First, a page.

Acupuncture couldn't help. One doctor told him nothing would help and advised him to find another job. Not even nature, the doctor said, could help the torn tendon in Kim Warwick's shoulder.
"If I was 20, it probably would have mended," he said. "At 30, the blood supply just isn't good enough."
But Warwick wasn't ready to abandon tennis, as Yannick Noah learned today. Warwick has won only four matches since reinjuring his shoulder in February, two of them against seeded players at the U.S. Open. In the first round, he defeated No. 7 seed Jose-Luis Clerc. Today, in the fourth round, he beat ninth-seeded Noah, 5-7, 6-3, 7-5, 6-4.
Warwick, a man of many comebacks, came back three times from 0-40 to hold his serve, the last time in the last game, serving for the match. An ace gave him match point. A service winner gave him the match.
"I was hoping ace," he said. "I was thinking first serve in."
Asked this afternoon how he would rate tonight's Ivan Lendl-Mats Wilander rematch (Wilander beat Lendl on his way to winning the French Open), Warwick said, "They're exactly the same. It will probably be a boring match, I'd say."
He was so right. Lendl, who has never done what Wilander did at age 17 (win a Grand Slam event), beat Wilander, 6-2, 6-2, 6-2.
Lendl took a 2-0 lead in each set and never lost his serve. His ground strokes were as penetrating as Wilander's were errant (Wilander made 37 unforced errors). His passing shots were useless against Lendl's back court game and desire for retribution. "I got a lot of garbage from everybody for losing to someone no one ever heard of," Lendl said.
Warwick wasn't the only one advancing to the quarterfinals who wasn't supposed to. Gretchen Rush, a freshman at Trinity University who is playing as a wild card, had beaten 11th-seeded Mima Jausovec in the second round; today, she defeated sixth-seeded Wendy Turnbull, 6-3, 4-6, 6-2. Then she went out and won her first-round match in the junior tournament, 6-1, 6-0.
The other results were far more predictable: Martina Navratilova, No. l, defeated Andrea Leand, 6-1, 6-2; Tracy Austin, No. 2, who has never lost a set to Virginia Ruzici, beat her, 6-4, 6-2; Andrea Jaeger, No. 4, beat Kathy Rinaldi, 6-1, 6-1; Hana Mandlikova, No. 5, beat Vicki Nelson, 6-4, 6-2, Pam Shriver, No. 7, beat Rosalyn Fairbank, 6-4, 6-4.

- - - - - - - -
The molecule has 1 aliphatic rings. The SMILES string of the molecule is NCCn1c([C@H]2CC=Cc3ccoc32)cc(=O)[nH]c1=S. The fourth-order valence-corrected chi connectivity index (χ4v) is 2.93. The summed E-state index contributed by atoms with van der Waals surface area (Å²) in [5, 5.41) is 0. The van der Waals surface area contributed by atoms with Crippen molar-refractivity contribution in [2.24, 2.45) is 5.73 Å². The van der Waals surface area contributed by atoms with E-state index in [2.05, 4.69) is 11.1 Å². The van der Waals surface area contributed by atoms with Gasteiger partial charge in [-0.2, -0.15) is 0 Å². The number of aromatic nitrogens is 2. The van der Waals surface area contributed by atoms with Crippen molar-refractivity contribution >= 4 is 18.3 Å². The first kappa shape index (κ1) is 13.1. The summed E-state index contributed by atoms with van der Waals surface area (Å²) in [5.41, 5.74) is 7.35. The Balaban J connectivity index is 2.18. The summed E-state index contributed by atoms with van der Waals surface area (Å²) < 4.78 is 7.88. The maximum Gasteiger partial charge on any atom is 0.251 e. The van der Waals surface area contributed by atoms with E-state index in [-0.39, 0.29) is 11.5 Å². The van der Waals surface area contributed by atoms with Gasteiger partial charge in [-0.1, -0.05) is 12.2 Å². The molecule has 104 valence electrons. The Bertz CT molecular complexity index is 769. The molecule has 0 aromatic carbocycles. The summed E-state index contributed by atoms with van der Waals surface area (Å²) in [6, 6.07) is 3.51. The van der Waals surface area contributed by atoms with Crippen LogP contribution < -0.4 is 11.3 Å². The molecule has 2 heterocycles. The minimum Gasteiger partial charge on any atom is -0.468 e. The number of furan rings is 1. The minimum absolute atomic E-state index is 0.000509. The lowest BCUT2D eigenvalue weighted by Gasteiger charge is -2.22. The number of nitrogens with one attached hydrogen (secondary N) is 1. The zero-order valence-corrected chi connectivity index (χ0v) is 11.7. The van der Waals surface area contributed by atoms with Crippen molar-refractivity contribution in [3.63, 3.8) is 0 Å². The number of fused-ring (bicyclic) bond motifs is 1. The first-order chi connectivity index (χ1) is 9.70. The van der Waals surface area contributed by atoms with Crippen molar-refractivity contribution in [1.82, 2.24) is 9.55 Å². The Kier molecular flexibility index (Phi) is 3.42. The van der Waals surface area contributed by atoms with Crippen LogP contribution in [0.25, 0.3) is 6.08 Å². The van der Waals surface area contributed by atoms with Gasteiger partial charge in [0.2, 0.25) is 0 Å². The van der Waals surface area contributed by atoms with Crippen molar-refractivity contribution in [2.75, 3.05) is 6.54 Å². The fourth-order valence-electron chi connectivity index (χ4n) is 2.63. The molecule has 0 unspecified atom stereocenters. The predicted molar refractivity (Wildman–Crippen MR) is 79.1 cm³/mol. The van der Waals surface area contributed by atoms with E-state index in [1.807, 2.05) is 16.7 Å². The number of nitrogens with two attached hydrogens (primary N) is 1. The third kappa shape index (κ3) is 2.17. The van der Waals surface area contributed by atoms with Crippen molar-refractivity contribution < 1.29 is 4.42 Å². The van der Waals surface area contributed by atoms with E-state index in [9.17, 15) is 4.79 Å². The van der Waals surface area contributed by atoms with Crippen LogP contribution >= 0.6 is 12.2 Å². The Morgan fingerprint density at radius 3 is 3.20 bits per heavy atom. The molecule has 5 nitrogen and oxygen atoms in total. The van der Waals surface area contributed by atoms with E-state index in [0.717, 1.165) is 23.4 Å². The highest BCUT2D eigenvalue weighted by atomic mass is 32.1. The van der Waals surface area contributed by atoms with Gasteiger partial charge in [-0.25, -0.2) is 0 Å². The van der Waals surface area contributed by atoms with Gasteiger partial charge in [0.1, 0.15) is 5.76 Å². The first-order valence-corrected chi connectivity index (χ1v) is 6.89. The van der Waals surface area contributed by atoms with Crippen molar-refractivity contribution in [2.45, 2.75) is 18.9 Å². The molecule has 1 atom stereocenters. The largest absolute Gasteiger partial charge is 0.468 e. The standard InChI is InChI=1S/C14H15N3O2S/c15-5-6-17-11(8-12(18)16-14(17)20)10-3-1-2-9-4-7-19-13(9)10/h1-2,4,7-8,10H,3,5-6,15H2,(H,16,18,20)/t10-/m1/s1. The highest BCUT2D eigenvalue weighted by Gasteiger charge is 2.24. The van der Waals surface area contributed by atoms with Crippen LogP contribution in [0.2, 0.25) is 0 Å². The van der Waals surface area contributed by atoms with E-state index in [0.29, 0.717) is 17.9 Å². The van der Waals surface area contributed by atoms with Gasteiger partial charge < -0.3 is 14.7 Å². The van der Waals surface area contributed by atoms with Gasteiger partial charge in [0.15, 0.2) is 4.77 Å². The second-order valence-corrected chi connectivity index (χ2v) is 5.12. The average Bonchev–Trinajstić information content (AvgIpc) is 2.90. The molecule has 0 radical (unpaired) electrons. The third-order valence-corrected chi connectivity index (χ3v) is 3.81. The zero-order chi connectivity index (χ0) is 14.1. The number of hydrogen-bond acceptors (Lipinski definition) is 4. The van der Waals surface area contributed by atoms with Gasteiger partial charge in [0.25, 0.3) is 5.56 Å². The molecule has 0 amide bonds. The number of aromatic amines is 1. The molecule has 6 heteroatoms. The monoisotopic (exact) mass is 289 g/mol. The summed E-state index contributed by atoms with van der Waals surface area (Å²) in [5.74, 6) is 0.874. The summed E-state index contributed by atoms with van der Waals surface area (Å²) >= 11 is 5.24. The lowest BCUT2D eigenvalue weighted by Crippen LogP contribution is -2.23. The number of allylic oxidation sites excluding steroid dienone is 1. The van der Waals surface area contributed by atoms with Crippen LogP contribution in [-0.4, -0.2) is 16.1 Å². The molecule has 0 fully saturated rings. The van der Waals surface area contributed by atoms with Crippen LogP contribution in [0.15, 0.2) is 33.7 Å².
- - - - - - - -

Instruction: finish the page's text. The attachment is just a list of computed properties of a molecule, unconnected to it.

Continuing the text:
Gene Mayer, No. 6, beat another oldie but goodie, 35-year-old Bob Lutz, 6-4, 6-2, 6-1. His quarterfinal opponent, top-seeded John McEnroe, looked increasingly sharp, increasingly like himself, beating Matt Doyle, 6-3, 6-4, 6-4.
Later, however, McEnroe and Peter Fleming, the defending doubles champions and No. 1 men's team, lost in a major upset to No. 5 Victor Amaya and Hank Pfister, 2-6, 7-6 (9-7), 6-3, 6-1.
McEnroe thought he served and volleyed well in his singles match, but true to his self-critical self, was unhappy with his lack of concentration in spots.
"It's going to have to be better from this point on," he said.
Rodney Harmon of Washington, who is unseeded, plays No. 8 Eliot Teltscher in another quarterfinal match Tuesday.
The shoulder injuries have left Warwick a changed man. He doesn't hit the ball as hard, but his touch is fine although he is playing on borrowed time, with a repossessed shoulder.
He had 11 match points against Adriano Panatta in the Italian Open in 1976 and lost. He had three match points against John Alexander at Wimbledon this year and lost. He was also known for ranting and raving.
"It cost me a lot of matches," Warwick said. "Now I've got a family to support. They're out there spending money."
So he has to win, and today he played that way. Noah won the first set, breaking at 5-5, and then holding serve. From then on, he was barely holding on. In the fifth game of the second set, Warwick fell behind, 0-40, and won the next five points. Noah won the first three games of the third set.
"I had a game point to go up, 4-1," Noah said. "But I lost the point and the break. That was the most important moment."
So it was 3-2. Warwick served and fell behind, 0-40, again. A lovely forehand drop volley brought them to deuce the first time. After Noah took the advantage (his third break point), Warwick served an ace and they went to deuce again. Warwick fought off another break point, winning the game with a wondrous stretching forehand cross-court volley, and went on to win the set.
The fourth-set denouement was a thing of beauty. Warwick broke twice, then Noah broke at 4-2. Each held serve, then Warwick came back from 0-40 to win the final game.